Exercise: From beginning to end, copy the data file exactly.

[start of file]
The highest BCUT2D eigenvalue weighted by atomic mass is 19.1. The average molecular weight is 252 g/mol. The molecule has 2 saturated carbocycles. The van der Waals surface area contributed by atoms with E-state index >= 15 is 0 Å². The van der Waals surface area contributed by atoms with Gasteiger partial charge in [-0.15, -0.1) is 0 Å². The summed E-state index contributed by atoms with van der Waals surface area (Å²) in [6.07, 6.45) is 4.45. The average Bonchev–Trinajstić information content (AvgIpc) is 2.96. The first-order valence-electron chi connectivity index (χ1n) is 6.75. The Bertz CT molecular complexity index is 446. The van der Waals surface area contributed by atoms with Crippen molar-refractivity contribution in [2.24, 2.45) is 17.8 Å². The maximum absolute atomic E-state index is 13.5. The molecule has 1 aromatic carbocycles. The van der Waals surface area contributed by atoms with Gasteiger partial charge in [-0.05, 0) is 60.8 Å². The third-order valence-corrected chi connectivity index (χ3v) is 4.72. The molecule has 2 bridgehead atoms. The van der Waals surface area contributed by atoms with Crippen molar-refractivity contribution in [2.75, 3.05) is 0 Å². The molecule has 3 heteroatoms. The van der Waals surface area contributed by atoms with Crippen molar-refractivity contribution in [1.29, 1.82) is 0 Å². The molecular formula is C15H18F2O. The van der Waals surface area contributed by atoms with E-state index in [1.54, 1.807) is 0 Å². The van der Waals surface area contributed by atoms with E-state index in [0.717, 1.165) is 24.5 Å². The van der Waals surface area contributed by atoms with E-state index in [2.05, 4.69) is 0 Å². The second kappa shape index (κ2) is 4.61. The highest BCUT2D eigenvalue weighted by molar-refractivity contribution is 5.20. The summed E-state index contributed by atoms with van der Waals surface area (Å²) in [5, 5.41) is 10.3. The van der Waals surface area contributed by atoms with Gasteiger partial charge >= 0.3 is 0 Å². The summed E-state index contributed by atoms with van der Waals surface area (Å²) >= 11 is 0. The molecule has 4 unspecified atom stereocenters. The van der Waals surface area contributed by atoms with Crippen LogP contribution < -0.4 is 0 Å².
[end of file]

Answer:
The highest BCUT2D eigenvalue weighted by atomic mass is 19.1. The average molecular weight is 252 g/mol. The molecule has 2 saturated carbocycles. The van der Waals surface area contributed by atoms with E-state index >= 15 is 0 Å². The van der Waals surface area contributed by atoms with Gasteiger partial charge in [-0.15, -0.1) is 0 Å². The summed E-state index contributed by atoms with van der Waals surface area (Å²) in [6.07, 6.45) is 4.45. The average Bonchev–Trinajstić information content (AvgIpc) is 2.96. The first-order valence-electron chi connectivity index (χ1n) is 6.75. The Bertz CT molecular complexity index is 446. The van der Waals surface area contributed by atoms with Crippen molar-refractivity contribution in [2.24, 2.45) is 17.8 Å². The maximum absolute atomic E-state index is 13.5. The molecule has 1 aromatic carbocycles. The van der Waals surface area contributed by atoms with Gasteiger partial charge in [-0.05, 0) is 60.8 Å². The third-order valence-corrected chi connectivity index (χ3v) is 4.72. The molecule has 2 bridgehead atoms. The van der Waals surface area contributed by atoms with Crippen molar-refractivity contribution in [2.75, 3.05) is 0 Å². The molecule has 3 heteroatoms. The van der Waals surface area contributed by atoms with Crippen molar-refractivity contribution in [1.29, 1.82) is 0 Å². The molecular formula is C15H18F2O. The van der Waals surface area contributed by atoms with E-state index in [1.54, 1.807) is 0 Å². The van der Waals surface area contributed by atoms with E-state index in [0.717, 1.165) is 24.5 Å². The van der Waals surface area contributed by atoms with E-state index in [2.05, 4.69) is 0 Å². The second kappa shape index (κ2) is 4.61. The highest BCUT2D eigenvalue weighted by molar-refractivity contribution is 5.20. The summed E-state index contributed by atoms with van der Waals surface area (Å²) in [5, 5.41) is 10.3. The van der Waals surface area contributed by atoms with Gasteiger partial charge >= 0.3 is 0 Å². The summed E-state index contributed by atoms with van der Waals surface area (Å²) >= 11 is 0. The molecule has 4 unspecified atom stereocenters. The van der Waals surface area contributed by atoms with Crippen LogP contribution < -0.4 is 0 Å².